The leader of a Haitian gang accused of kidnapping 17 missionaries has threatened to kill them if its demands are not met, a new video apparently recorded Wednesday shows.
The 400 Mawozo gang, which controls the Ganthier commune in the suburb of Port-au-Prince where the missionaries were abducted Saturday, has been demanding $1 million per hostage, according to the country's justice minister.
A U.S. State Department official said the video, which has been circulating on social media, appears to be legitimate.
Christian Aid Ministries, an Ohio-based nonprofit organization, said Thursday that it was aware of the Facebook video appearing to show members of the gang that kidnapped its staff members.
"We will not comment on the video until those directly involved in obtaining the release of the hostages have determined that comments will not jeopardize the safety and well-being of our staff and family members," Christian Aid Ministries said.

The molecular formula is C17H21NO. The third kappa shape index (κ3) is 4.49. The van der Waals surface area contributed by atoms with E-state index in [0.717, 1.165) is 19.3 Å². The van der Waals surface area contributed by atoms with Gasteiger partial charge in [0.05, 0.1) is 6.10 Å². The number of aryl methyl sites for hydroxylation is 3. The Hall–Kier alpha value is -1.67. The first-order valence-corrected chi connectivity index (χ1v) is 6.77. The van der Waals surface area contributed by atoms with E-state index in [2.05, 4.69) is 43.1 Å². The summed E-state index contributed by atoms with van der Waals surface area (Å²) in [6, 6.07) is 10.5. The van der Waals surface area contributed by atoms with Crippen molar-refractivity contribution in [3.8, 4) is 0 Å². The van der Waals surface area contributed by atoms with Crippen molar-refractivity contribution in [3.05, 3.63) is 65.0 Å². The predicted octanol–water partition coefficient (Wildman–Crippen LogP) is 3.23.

The families of the hostages asked in a statement for prayers for the hostages' safe return and said they were praying for the gang members.
Christian Aid Ministries described the families as being from Amish, Mennonite and other Anabaptist communities in Wisconsin, Ohio, Michigan, Tennessee, Pennsylvania, Oregon and Ontario. The kidnapped missionaries are five children 8 months to 15 years old and 12 adults, the group has said.
Haiti was already one of the poorest countries in the Western Hemisphere when its president, Jovenel Moïse, was assassinated in July. A devastating 7.2-magnitude earthquake then struck the country in August, killing more than 2,000 people and displacing thousands more.
There have been demonstrations in Haiti over the conditions there, and on Monday, Haitians held a general strike in Port-au-Prince to protest pervasive violence and the country’s devastated economy.
Christian Aid Ministries has said the group’s work in Haiti included providing medicine to clinics, teaching Haitian pastors and, most recently, coordinating a rebuilding project for Haitians who lost their homes in the July earthquake.
The FBI is assisting the State Department in trying to secure the release of the hostages. A State Department official said its focus is their safety.
The Human Rights Analysis and Research Center, a Haitian nonprofit group, said it has recorded at least 628 kidnappings since January, 29 of them of foreign nationals. The number of incidents rose by 300 percent in September compared to July, the center said.